UK RECOVERY WALK HULL 2023
260,000 people live in Hull. With an estimated 1,500 in the groups in the community. There have been consistent figures reported by the local authority in the last several public health briefings, The highest figures in the last decade were reported, as follows: “In Hull it is estimated that there are around 9000 non-class A (cannabis, mcat, ‘legal highs’) adult drug users, of whom 22% are offered brief support. Additionally there are around 4000 habitual class A (heroin, crack, cocaine) drug users of whom 65% are in contact with specialist services.”
The proposed route for the Recovery Walk (Subject to change )
Humber Street: Situated right by Hull’s Marina and the former home to Hull’s old market, Humber Street is now bustling with boutique shops, restaurants and art galleries. One of Hull’s last remaining visual connections to the industry it built its reputation and legacy upon.
High Street: High Street is Hull’s oldest street. Hull’s original city centre dates back to the medieval period. Originally a mixture of merchant homes, warehouses and pubs, the street was (until recently) the only High Street in the UK that didn’t have a single shop.
A number of Hollywood films and shows utilise this street regularly for historic settings – including the recent Enola Homes Film and upcoming episodes of The Crown to depict Victorian and World War 2 settings.
Wilberforce House, No. 25 High Street, is Kingston upon Hull’s oldest surviving museum, opened to the public in 1906. It takes its name from the building’s most famous resident, William Wilberforce, the Abolitionist, who was born there in 1759. The museum is dedicated to the memory of Wilberforce and his campaign to abolish the slave trade.
Gandhi Way: The Mahatma Gandhi Memorial Committee of Hull organises an annual lecture on a Gandhi related theme. This was recently named in honour of the legacy of his work in the UK.
Alfred Gelder Street: Another of Hull’s famous citizens, Sir William Alfred Gelder, had entered the architectural profession at the time of the Victorian era development of Hull. It was largely thanks to Gelder’s ability and energy that Hull was a city transformed – with old buildings removed, new wide streets introduced and attractive shops and public offices erected. Under Gelder’s supervision, Hull was being hailed as one of the country’s finest cities with the slums and disorder of the Victorian city giving way to broad, straight thoroughfares – this part of the walk will see Hull’s Guildhall and Combined Courts Centre.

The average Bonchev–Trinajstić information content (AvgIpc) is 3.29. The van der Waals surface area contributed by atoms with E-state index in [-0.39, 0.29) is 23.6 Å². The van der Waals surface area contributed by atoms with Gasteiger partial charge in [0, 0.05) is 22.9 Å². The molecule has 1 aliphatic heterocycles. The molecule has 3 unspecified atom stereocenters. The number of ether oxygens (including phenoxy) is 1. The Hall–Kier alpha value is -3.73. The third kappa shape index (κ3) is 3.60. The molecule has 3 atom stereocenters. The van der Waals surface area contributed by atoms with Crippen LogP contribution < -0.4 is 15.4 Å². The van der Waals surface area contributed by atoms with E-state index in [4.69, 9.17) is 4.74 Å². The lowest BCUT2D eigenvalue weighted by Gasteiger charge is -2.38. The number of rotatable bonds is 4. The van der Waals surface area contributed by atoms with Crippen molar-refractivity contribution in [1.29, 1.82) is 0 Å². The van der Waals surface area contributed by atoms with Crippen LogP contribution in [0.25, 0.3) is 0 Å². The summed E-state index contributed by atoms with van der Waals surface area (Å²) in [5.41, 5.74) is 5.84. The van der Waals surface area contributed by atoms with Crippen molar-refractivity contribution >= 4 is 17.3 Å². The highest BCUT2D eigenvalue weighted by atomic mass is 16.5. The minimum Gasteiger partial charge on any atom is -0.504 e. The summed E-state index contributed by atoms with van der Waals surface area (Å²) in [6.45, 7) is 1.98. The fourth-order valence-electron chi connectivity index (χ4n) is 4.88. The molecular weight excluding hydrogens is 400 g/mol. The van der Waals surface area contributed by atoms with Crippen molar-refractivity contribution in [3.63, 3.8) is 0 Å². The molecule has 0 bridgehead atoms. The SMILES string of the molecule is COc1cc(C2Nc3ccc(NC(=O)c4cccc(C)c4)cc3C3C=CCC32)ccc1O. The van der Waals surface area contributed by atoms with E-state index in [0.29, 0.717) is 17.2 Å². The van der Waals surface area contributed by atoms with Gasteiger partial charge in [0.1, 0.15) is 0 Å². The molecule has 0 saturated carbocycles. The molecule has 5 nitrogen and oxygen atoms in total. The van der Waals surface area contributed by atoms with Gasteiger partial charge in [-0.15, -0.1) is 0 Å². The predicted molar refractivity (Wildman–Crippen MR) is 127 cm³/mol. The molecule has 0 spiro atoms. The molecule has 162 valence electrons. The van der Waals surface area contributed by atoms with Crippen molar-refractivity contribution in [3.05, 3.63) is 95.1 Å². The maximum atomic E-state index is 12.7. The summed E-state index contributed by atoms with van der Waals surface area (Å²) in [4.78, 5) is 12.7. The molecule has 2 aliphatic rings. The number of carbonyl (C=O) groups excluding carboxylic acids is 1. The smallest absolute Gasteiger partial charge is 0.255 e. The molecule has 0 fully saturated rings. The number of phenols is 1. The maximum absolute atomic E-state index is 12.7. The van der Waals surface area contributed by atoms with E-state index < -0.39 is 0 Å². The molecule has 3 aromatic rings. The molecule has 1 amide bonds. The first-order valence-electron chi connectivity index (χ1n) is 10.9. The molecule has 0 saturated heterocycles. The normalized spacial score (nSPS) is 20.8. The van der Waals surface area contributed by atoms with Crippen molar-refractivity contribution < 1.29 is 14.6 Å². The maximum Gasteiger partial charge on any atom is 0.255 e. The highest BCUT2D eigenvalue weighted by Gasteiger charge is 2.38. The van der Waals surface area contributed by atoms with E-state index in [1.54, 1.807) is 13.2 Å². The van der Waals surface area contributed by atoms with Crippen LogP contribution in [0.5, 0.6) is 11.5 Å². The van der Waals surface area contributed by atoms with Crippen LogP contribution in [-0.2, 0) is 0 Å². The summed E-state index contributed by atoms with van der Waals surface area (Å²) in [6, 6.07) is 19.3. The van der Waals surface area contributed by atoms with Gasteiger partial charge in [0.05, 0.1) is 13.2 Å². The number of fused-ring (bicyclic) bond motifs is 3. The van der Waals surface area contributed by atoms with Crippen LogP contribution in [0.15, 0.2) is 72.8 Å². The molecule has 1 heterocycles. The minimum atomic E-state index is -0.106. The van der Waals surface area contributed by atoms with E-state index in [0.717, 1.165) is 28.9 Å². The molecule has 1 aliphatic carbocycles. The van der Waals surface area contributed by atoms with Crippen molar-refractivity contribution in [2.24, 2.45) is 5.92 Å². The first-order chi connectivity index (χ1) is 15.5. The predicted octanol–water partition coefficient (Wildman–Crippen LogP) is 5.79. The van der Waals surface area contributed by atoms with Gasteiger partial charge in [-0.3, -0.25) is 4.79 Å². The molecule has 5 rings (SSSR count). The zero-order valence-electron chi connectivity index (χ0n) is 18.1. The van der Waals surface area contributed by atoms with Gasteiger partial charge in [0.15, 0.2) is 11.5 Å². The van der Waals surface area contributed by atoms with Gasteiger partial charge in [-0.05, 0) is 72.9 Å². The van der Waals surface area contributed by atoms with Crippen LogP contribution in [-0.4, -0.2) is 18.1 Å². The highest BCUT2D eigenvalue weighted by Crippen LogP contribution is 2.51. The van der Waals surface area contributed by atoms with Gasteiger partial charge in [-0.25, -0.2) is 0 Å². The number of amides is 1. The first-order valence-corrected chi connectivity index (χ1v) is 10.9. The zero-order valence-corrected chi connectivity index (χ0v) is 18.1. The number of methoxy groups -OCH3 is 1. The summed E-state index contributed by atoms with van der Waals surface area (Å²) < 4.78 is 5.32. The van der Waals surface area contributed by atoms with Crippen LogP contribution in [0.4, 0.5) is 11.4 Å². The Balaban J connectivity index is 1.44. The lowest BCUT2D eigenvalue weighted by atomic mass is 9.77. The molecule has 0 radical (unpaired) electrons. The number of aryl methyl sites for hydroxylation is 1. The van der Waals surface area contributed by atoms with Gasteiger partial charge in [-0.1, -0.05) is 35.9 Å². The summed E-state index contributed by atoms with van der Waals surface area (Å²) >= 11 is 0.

Lowgate: Another historic street in Hull, the walk will take you past ‘St. Mary’s’ an ancient church dating back to the early fourteenth century.
Silver Street & Whitefriargate: The walk will turn on to Silver Steet and connect to Whitefriargate, one of the most historic streets in Hull, with 33 listed buildings. In 1642, King Charles I was refused entry to the town at Beverley Gate at the west end of the street, an act – it’s argued – that started the English Civil War.
Queen Victoria Square: The square is dedicated to Queen Victoria, and contains numerous buildings including Hull City Hall, the Maritime Museum and Ferens Art Gallery.
King Edward Street: The pedestrianised “city centre” of Hull – arguably Hull’s busiest street – it contains major retailers, a McDonalds and the Central Library.
Albion Street & Bond Street: The future of Hull’s everchanging landscape – this street is entering the early stages of constriction for the £96m ‘Albion Square scheme’ that paves the way for 226 new homes, office and retail space, an urban park and a multi-storey car park.
George Street to Wilberforce Drive to Guildhall Road : The last few streets that serve as the perimeter for the walk’s destination – we’ll pass Hull College, Hull School of Art and Design, Hull City Council’s Adult Social Care Headquarters, Hull’s Registry Office, The BBC building and finally arrive at the Rosebowl – at the entrance of Queen’s Gardens.
Finishing in Queens Gardens: The walk will enter through the flower gardens at street level around the “Rosebowl” fountain. Slopes and steps lead down from this area into the main area of the sunken gardens. Either side of the central avenue there are broad areas of lawn, interspersed with smaller borders filled with perennials, and another two large fountain pools. All major Hull live events take place here, with a capacity for up to 15,000 people